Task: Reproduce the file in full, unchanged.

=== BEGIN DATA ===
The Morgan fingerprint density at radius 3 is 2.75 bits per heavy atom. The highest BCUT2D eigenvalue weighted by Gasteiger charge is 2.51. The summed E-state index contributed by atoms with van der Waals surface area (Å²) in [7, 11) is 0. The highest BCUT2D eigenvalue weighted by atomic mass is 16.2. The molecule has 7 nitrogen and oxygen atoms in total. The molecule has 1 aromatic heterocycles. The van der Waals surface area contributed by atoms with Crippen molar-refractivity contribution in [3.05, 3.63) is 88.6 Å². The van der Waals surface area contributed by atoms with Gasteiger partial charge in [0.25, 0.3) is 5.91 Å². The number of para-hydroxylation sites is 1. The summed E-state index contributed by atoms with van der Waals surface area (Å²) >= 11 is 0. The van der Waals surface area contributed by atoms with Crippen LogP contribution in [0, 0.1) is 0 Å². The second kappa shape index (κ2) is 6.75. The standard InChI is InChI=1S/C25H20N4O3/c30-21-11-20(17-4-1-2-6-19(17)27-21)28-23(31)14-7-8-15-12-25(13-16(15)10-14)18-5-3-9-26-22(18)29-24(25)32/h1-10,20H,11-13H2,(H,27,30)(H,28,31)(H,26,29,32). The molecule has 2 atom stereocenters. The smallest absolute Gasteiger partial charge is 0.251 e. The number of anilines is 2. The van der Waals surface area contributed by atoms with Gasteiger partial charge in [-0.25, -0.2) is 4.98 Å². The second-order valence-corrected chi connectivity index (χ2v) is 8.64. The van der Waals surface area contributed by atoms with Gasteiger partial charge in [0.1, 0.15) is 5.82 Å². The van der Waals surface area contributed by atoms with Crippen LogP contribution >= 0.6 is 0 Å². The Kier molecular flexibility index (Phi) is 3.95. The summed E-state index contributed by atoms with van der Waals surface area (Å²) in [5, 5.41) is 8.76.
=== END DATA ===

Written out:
The Morgan fingerprint density at radius 3 is 2.75 bits per heavy atom. The highest BCUT2D eigenvalue weighted by Gasteiger charge is 2.51. The summed E-state index contributed by atoms with van der Waals surface area (Å²) in [7, 11) is 0. The highest BCUT2D eigenvalue weighted by atomic mass is 16.2. The molecule has 7 nitrogen and oxygen atoms in total. The molecule has 1 aromatic heterocycles. The van der Waals surface area contributed by atoms with Crippen molar-refractivity contribution in [3.05, 3.63) is 88.6 Å². The van der Waals surface area contributed by atoms with Gasteiger partial charge in [0.25, 0.3) is 5.91 Å². The number of para-hydroxylation sites is 1. The summed E-state index contributed by atoms with van der Waals surface area (Å²) >= 11 is 0. The van der Waals surface area contributed by atoms with Crippen LogP contribution in [0, 0.1) is 0 Å². The second kappa shape index (κ2) is 6.75. The standard InChI is InChI=1S/C25H20N4O3/c30-21-11-20(17-4-1-2-6-19(17)27-21)28-23(31)14-7-8-15-12-25(13-16(15)10-14)18-5-3-9-26-22(18)29-24(25)32/h1-10,20H,11-13H2,(H,27,30)(H,28,31)(H,26,29,32). The molecule has 2 atom stereocenters. The smallest absolute Gasteiger partial charge is 0.251 e. The number of anilines is 2. The van der Waals surface area contributed by atoms with Gasteiger partial charge in [-0.25, -0.2) is 4.98 Å². The second-order valence-corrected chi connectivity index (χ2v) is 8.64. The van der Waals surface area contributed by atoms with Gasteiger partial charge in [0.1, 0.15) is 5.82 Å². The van der Waals surface area contributed by atoms with Crippen LogP contribution >= 0.6 is 0 Å². The Kier molecular flexibility index (Phi) is 3.95. The summed E-state index contributed by atoms with van der Waals surface area (Å²) in [5, 5.41) is 8.76.